During the discussion on Rewards in the previous article, we touched on the idea of Metagame Rewards. To put it simply, metagame rewards are a form of reward that encourages the players to keep coming back. These aren’t things “in-game” that boost character stats, or represent new gear, these are the rewards that make the player himself lean back with a grin, look the GM in the eye and say, “Great Game!”
So, what constitutes Metagame Rewards? For this, I’ll paraphrase from Amagi Games’ excellent article “What-I-Like Glossary” which goes on to discuss the different types of fun that motivate players:
- AGON is the thrill of winning against another person at the table.
- ALEA is the gambler’s thrill, the fun of taking a big risk, the tension that comes with it, win or lose.
- CATHARSIS is a feeling of release that follows an intense or overwhelming experience.
- CLOSURE is the feeling that there’s nothing more that needs to be done, and the thing is finished.
- EXPRESSION is the simple desire to be creative at the table.
- FIERO is the feeling of triumph, or winning, of defeating a challenge, or overcoming adversity.
- HUMOR is fairly self explanatory, and is essentially gaming for laughs.
- KAIROSIS is the feeling that of fulfilment that comes from change and development
- KENOSIS is the feeling of being deeply engaged in their character or in the fiction at a whole.
- KINESIS is tactile fun, fiddling with maps, handouts, dice, etc.
- LUDUS is fun from working the system and optimizing performance within the rules.
- NACHES is the enjoyment of seeing someone that you have taught, or are responsible for, go on to do well with that knowledge.
- PAIDA fun is free-wheeling player fun, where rules are a convenience.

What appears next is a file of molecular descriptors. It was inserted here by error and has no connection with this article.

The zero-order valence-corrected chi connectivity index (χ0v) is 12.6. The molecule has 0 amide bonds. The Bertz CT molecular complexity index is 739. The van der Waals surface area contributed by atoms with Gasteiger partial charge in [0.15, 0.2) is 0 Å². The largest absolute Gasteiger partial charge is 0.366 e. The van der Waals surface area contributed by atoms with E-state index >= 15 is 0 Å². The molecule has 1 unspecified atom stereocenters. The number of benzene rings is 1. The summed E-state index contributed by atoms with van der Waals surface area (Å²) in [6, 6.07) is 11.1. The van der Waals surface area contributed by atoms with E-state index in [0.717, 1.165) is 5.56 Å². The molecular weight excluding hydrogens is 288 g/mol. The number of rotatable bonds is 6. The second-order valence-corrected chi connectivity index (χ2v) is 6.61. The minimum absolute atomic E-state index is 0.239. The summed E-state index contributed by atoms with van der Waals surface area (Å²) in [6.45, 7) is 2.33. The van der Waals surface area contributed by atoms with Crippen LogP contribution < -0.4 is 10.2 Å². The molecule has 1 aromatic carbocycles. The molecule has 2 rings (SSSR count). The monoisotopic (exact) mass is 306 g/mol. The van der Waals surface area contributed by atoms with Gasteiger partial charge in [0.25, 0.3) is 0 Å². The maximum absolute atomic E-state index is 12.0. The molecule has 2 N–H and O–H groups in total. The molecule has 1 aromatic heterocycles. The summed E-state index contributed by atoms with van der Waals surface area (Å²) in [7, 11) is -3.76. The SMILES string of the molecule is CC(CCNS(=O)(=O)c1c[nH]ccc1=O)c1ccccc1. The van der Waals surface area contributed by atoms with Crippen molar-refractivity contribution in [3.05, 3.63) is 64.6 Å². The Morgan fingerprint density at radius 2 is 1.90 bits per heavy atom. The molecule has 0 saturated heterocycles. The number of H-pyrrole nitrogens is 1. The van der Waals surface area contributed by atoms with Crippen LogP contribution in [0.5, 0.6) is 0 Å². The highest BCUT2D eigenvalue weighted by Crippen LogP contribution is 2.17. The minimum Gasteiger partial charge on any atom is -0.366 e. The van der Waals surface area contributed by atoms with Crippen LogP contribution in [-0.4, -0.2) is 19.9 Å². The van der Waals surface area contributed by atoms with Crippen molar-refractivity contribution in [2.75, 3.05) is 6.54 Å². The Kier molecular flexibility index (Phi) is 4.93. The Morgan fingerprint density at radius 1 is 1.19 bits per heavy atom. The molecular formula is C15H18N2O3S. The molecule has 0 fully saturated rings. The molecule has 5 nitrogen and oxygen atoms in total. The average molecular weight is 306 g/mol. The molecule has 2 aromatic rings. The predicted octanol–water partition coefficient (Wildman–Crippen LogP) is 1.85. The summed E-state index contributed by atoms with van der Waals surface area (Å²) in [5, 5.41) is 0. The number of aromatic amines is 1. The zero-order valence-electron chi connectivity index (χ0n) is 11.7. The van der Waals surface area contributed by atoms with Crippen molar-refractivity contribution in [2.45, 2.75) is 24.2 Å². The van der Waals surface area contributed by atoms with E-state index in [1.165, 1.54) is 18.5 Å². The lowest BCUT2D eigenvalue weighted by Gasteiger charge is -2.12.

- SCHADENFREUDE is delight in the suffering of another – the thrill of seeing the villain get what they deserve is a pretty common expression.
- SOCIABILITY is the fun of being able to spend time with other people and enjoy their company.
- VENTING is, simply, the desire to work out player frustrations or other emotions, using the game as a means.
Each of these is a specific form of fun and enjoyment that acts as a reward. The key point of being a GM in this case is to make sure that you know your players and know what they enjoy the most. By being able to match the type of fun the player wants to what’s happening in the game, you heighten their enjoyment of the experience.
The key to making this happen is to go back to Rule Number One. Talk to your players and find out what their expectations are with the game and what they want out of it. I’ve seen some GMs who never seem to realize this, and end up with games that don’t take off as well simply because they’re giving the wrong kind of metagame reward to the players. For example, players who enjoy PAIDA and HUMOR, would be better served with a lighthearted game where the GM doesn’t slap them down with “No, you can’t do that because it’s not in the rules.